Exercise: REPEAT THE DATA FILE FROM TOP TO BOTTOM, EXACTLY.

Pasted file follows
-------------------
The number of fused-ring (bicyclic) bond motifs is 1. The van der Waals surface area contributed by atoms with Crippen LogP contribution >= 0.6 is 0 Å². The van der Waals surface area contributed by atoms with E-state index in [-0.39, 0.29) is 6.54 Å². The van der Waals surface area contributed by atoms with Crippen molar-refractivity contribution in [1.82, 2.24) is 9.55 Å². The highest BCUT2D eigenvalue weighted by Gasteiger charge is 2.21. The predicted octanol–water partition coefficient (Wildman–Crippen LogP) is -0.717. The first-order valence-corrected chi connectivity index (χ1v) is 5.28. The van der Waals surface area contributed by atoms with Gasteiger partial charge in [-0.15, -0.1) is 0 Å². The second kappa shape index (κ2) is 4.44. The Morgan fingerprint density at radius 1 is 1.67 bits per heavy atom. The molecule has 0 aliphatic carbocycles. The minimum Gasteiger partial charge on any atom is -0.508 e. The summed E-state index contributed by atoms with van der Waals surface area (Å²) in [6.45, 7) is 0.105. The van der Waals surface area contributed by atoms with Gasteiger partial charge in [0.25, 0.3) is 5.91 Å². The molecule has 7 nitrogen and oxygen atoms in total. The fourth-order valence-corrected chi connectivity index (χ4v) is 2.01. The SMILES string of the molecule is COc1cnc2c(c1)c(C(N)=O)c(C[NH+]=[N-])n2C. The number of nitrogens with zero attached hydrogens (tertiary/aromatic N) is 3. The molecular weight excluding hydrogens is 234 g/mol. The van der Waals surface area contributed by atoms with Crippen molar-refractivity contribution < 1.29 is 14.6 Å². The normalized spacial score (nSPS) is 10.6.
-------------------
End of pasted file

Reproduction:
The number of fused-ring (bicyclic) bond motifs is 1. The van der Waals surface area contributed by atoms with Crippen LogP contribution >= 0.6 is 0 Å². The van der Waals surface area contributed by atoms with E-state index in [-0.39, 0.29) is 6.54 Å². The van der Waals surface area contributed by atoms with Crippen molar-refractivity contribution in [1.82, 2.24) is 9.55 Å². The highest BCUT2D eigenvalue weighted by Gasteiger charge is 2.21. The predicted octanol–water partition coefficient (Wildman–Crippen LogP) is -0.717. The first-order valence-corrected chi connectivity index (χ1v) is 5.28. The van der Waals surface area contributed by atoms with Gasteiger partial charge in [-0.15, -0.1) is 0 Å². The second kappa shape index (κ2) is 4.44. The Morgan fingerprint density at radius 1 is 1.67 bits per heavy atom. The molecule has 0 aliphatic carbocycles. The minimum Gasteiger partial charge on any atom is -0.508 e. The summed E-state index contributed by atoms with van der Waals surface area (Å²) in [6.45, 7) is 0.105. The van der Waals surface area contributed by atoms with Gasteiger partial charge in [0.25, 0.3) is 5.91 Å². The molecule has 7 nitrogen and oxygen atoms in total. The fourth-order valence-corrected chi connectivity index (χ4v) is 2.01. The SMILES string of the molecule is COc1cnc2c(c1)c(C(N)=O)c(C[NH+]=[N-])n2C. The number of nitrogens with zero attached hydrogens (tertiary/aromatic N) is 3. The molecular weight excluding hydrogens is 234 g/mol. The van der Waals surface area contributed by atoms with Crippen molar-refractivity contribution < 1.29 is 14.6 Å². The normalized spacial score (nSPS) is 10.6.